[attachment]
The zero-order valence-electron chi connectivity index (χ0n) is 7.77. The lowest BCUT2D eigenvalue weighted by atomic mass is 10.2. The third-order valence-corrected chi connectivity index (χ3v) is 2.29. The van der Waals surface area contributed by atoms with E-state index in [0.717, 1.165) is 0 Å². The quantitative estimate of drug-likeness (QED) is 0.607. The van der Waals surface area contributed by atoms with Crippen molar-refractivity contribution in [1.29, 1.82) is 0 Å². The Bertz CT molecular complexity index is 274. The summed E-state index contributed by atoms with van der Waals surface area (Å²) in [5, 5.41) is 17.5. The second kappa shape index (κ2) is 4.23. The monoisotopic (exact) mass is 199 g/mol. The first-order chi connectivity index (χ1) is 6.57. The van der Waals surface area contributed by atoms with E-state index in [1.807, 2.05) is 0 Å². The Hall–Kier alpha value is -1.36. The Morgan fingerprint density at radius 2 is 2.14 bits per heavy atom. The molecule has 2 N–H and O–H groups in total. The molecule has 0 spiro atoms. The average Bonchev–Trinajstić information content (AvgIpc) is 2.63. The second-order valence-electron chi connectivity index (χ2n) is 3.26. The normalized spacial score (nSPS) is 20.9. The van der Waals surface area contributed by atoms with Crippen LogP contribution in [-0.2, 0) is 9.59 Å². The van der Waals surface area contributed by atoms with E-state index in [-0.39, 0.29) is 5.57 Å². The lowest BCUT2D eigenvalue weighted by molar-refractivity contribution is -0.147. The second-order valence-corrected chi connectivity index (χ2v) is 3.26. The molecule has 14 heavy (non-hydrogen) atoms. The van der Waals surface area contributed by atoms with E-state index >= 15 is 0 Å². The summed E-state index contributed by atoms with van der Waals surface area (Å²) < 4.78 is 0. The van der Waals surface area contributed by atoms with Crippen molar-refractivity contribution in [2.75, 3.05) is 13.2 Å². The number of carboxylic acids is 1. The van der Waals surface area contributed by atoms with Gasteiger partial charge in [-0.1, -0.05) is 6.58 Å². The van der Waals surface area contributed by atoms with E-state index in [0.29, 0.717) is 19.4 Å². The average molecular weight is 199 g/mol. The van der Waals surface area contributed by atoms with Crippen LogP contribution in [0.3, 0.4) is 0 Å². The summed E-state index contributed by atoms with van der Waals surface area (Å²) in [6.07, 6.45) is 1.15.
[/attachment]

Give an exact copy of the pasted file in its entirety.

The zero-order valence-electron chi connectivity index (χ0n) is 7.77. The lowest BCUT2D eigenvalue weighted by atomic mass is 10.2. The third-order valence-corrected chi connectivity index (χ3v) is 2.29. The van der Waals surface area contributed by atoms with E-state index in [0.717, 1.165) is 0 Å². The quantitative estimate of drug-likeness (QED) is 0.607. The van der Waals surface area contributed by atoms with Crippen molar-refractivity contribution in [1.29, 1.82) is 0 Å². The Bertz CT molecular complexity index is 274. The summed E-state index contributed by atoms with van der Waals surface area (Å²) in [5, 5.41) is 17.5. The second kappa shape index (κ2) is 4.23. The monoisotopic (exact) mass is 199 g/mol. The first-order chi connectivity index (χ1) is 6.57. The van der Waals surface area contributed by atoms with E-state index in [1.807, 2.05) is 0 Å². The Hall–Kier alpha value is -1.36. The Morgan fingerprint density at radius 2 is 2.14 bits per heavy atom. The molecule has 2 N–H and O–H groups in total. The molecule has 0 spiro atoms. The average Bonchev–Trinajstić information content (AvgIpc) is 2.63. The second-order valence-electron chi connectivity index (χ2n) is 3.26. The normalized spacial score (nSPS) is 20.9. The van der Waals surface area contributed by atoms with Crippen LogP contribution in [-0.2, 0) is 9.59 Å². The van der Waals surface area contributed by atoms with E-state index in [-0.39, 0.29) is 5.57 Å². The lowest BCUT2D eigenvalue weighted by molar-refractivity contribution is -0.147. The second-order valence-corrected chi connectivity index (χ2v) is 3.26. The molecule has 14 heavy (non-hydrogen) atoms. The van der Waals surface area contributed by atoms with E-state index >= 15 is 0 Å². The summed E-state index contributed by atoms with van der Waals surface area (Å²) < 4.78 is 0. The van der Waals surface area contributed by atoms with Crippen molar-refractivity contribution in [2.75, 3.05) is 13.2 Å². The number of carboxylic acids is 1. The van der Waals surface area contributed by atoms with Gasteiger partial charge in [-0.1, -0.05) is 6.58 Å². The van der Waals surface area contributed by atoms with E-state index in [0.29, 0.717) is 19.4 Å². The average molecular weight is 199 g/mol. The van der Waals surface area contributed by atoms with Crippen LogP contribution in [0.3, 0.4) is 0 Å². The summed E-state index contributed by atoms with van der Waals surface area (Å²) in [6.07, 6.45) is 1.15.